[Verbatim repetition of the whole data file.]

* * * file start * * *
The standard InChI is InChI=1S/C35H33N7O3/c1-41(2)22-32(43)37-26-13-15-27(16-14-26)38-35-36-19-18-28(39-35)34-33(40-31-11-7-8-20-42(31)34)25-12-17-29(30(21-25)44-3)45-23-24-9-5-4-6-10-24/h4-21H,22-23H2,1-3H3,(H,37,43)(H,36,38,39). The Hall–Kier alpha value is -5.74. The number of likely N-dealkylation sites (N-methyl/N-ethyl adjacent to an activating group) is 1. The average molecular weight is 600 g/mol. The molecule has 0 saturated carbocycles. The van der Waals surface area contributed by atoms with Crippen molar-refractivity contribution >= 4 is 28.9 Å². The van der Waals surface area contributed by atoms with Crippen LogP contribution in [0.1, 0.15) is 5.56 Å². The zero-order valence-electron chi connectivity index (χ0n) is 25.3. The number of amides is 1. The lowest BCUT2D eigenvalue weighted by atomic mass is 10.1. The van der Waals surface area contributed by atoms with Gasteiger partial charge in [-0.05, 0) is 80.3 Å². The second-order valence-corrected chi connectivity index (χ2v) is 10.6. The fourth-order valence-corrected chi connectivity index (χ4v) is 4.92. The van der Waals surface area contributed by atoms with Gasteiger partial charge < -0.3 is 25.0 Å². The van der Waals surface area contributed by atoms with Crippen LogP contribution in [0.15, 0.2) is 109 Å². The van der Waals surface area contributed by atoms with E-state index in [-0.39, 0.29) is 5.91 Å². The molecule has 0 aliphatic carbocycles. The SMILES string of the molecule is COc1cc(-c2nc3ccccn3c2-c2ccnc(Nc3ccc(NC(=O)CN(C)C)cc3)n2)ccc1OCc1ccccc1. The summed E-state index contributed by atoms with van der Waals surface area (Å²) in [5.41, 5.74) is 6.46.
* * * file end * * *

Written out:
The standard InChI is InChI=1S/C35H33N7O3/c1-41(2)22-32(43)37-26-13-15-27(16-14-26)38-35-36-19-18-28(39-35)34-33(40-31-11-7-8-20-42(31)34)25-12-17-29(30(21-25)44-3)45-23-24-9-5-4-6-10-24/h4-21H,22-23H2,1-3H3,(H,37,43)(H,36,38,39). The Hall–Kier alpha value is -5.74. The number of likely N-dealkylation sites (N-methyl/N-ethyl adjacent to an activating group) is 1. The average molecular weight is 600 g/mol. The molecule has 0 saturated carbocycles. The van der Waals surface area contributed by atoms with Crippen molar-refractivity contribution >= 4 is 28.9 Å². The van der Waals surface area contributed by atoms with Crippen LogP contribution in [0.1, 0.15) is 5.56 Å². The zero-order valence-electron chi connectivity index (χ0n) is 25.3. The number of amides is 1. The lowest BCUT2D eigenvalue weighted by atomic mass is 10.1. The van der Waals surface area contributed by atoms with Gasteiger partial charge in [-0.05, 0) is 80.3 Å². The second-order valence-corrected chi connectivity index (χ2v) is 10.6. The fourth-order valence-corrected chi connectivity index (χ4v) is 4.92. The van der Waals surface area contributed by atoms with Gasteiger partial charge < -0.3 is 25.0 Å². The van der Waals surface area contributed by atoms with Crippen LogP contribution in [0.15, 0.2) is 109 Å². The van der Waals surface area contributed by atoms with E-state index in [-0.39, 0.29) is 5.91 Å². The molecule has 0 aliphatic carbocycles. The SMILES string of the molecule is COc1cc(-c2nc3ccccn3c2-c2ccnc(Nc3ccc(NC(=O)CN(C)C)cc3)n2)ccc1OCc1ccccc1. The summed E-state index contributed by atoms with van der Waals surface area (Å²) in [5.41, 5.74) is 6.46.